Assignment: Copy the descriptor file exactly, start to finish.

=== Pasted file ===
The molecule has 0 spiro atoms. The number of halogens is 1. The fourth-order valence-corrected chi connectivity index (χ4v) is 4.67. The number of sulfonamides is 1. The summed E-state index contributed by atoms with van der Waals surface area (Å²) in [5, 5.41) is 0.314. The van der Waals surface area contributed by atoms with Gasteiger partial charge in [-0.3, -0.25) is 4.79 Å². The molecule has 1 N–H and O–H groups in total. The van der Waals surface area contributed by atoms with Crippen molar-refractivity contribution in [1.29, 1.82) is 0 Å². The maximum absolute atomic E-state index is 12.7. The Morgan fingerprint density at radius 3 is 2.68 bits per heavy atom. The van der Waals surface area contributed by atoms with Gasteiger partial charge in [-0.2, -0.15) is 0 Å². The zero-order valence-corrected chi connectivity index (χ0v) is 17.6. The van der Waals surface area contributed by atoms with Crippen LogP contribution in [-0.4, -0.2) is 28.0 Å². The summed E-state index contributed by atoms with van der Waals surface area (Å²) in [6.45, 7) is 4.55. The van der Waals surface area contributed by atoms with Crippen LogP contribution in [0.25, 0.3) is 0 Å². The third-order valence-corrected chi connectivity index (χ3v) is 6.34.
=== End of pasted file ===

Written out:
The molecule has 0 spiro atoms. The number of halogens is 1. The fourth-order valence-corrected chi connectivity index (χ4v) is 4.67. The number of sulfonamides is 1. The summed E-state index contributed by atoms with van der Waals surface area (Å²) in [5, 5.41) is 0.314. The van der Waals surface area contributed by atoms with Gasteiger partial charge in [-0.3, -0.25) is 4.79 Å². The molecule has 1 N–H and O–H groups in total. The van der Waals surface area contributed by atoms with Crippen molar-refractivity contribution in [1.29, 1.82) is 0 Å². The maximum absolute atomic E-state index is 12.7. The Morgan fingerprint density at radius 3 is 2.68 bits per heavy atom. The van der Waals surface area contributed by atoms with Gasteiger partial charge in [-0.2, -0.15) is 0 Å². The zero-order valence-corrected chi connectivity index (χ0v) is 17.6. The van der Waals surface area contributed by atoms with Crippen LogP contribution in [-0.4, -0.2) is 28.0 Å². The summed E-state index contributed by atoms with van der Waals surface area (Å²) in [6.45, 7) is 4.55. The van der Waals surface area contributed by atoms with Crippen LogP contribution in [0.25, 0.3) is 0 Å². The third-order valence-corrected chi connectivity index (χ3v) is 6.34.